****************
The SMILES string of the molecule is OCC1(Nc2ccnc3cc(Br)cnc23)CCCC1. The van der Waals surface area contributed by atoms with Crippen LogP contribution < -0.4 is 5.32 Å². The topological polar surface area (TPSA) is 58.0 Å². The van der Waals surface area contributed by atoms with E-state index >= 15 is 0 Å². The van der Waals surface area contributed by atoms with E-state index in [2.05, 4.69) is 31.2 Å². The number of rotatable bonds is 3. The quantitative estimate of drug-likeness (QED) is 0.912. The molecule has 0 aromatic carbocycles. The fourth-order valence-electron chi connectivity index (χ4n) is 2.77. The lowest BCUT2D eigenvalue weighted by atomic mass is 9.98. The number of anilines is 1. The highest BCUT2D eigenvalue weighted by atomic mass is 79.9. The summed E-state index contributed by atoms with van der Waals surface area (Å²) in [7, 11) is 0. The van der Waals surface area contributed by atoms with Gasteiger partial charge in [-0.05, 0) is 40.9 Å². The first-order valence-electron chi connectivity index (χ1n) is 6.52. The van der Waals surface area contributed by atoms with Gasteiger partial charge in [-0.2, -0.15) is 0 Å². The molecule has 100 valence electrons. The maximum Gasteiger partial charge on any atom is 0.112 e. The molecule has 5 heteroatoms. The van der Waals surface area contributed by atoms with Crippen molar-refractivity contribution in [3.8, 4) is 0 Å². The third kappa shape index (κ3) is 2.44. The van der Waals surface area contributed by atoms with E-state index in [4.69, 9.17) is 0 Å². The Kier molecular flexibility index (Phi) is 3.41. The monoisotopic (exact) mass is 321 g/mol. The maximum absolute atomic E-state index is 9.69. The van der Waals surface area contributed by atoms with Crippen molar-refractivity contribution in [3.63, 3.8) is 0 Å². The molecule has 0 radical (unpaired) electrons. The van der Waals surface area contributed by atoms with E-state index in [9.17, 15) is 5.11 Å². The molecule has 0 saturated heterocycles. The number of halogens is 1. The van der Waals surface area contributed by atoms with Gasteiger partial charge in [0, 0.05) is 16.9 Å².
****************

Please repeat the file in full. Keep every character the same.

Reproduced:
The SMILES string of the molecule is OCC1(Nc2ccnc3cc(Br)cnc23)CCCC1. The van der Waals surface area contributed by atoms with Crippen LogP contribution < -0.4 is 5.32 Å². The topological polar surface area (TPSA) is 58.0 Å². The van der Waals surface area contributed by atoms with E-state index >= 15 is 0 Å². The van der Waals surface area contributed by atoms with E-state index in [2.05, 4.69) is 31.2 Å². The number of rotatable bonds is 3. The quantitative estimate of drug-likeness (QED) is 0.912. The molecule has 0 aromatic carbocycles. The fourth-order valence-electron chi connectivity index (χ4n) is 2.77. The lowest BCUT2D eigenvalue weighted by atomic mass is 9.98. The number of anilines is 1. The highest BCUT2D eigenvalue weighted by atomic mass is 79.9. The summed E-state index contributed by atoms with van der Waals surface area (Å²) in [7, 11) is 0. The van der Waals surface area contributed by atoms with Gasteiger partial charge in [-0.05, 0) is 40.9 Å². The first-order valence-electron chi connectivity index (χ1n) is 6.52. The van der Waals surface area contributed by atoms with Gasteiger partial charge in [-0.2, -0.15) is 0 Å². The molecule has 100 valence electrons. The maximum Gasteiger partial charge on any atom is 0.112 e. The molecule has 5 heteroatoms. The van der Waals surface area contributed by atoms with Crippen molar-refractivity contribution in [3.8, 4) is 0 Å². The third kappa shape index (κ3) is 2.44. The van der Waals surface area contributed by atoms with E-state index in [4.69, 9.17) is 0 Å². The Kier molecular flexibility index (Phi) is 3.41. The monoisotopic (exact) mass is 321 g/mol. The maximum absolute atomic E-state index is 9.69. The van der Waals surface area contributed by atoms with Crippen molar-refractivity contribution in [3.63, 3.8) is 0 Å². The molecule has 0 radical (unpaired) electrons. The van der Waals surface area contributed by atoms with E-state index in [9.17, 15) is 5.11 Å². The molecule has 0 saturated heterocycles. The number of halogens is 1. The van der Waals surface area contributed by atoms with Gasteiger partial charge in [0, 0.05) is 16.9 Å².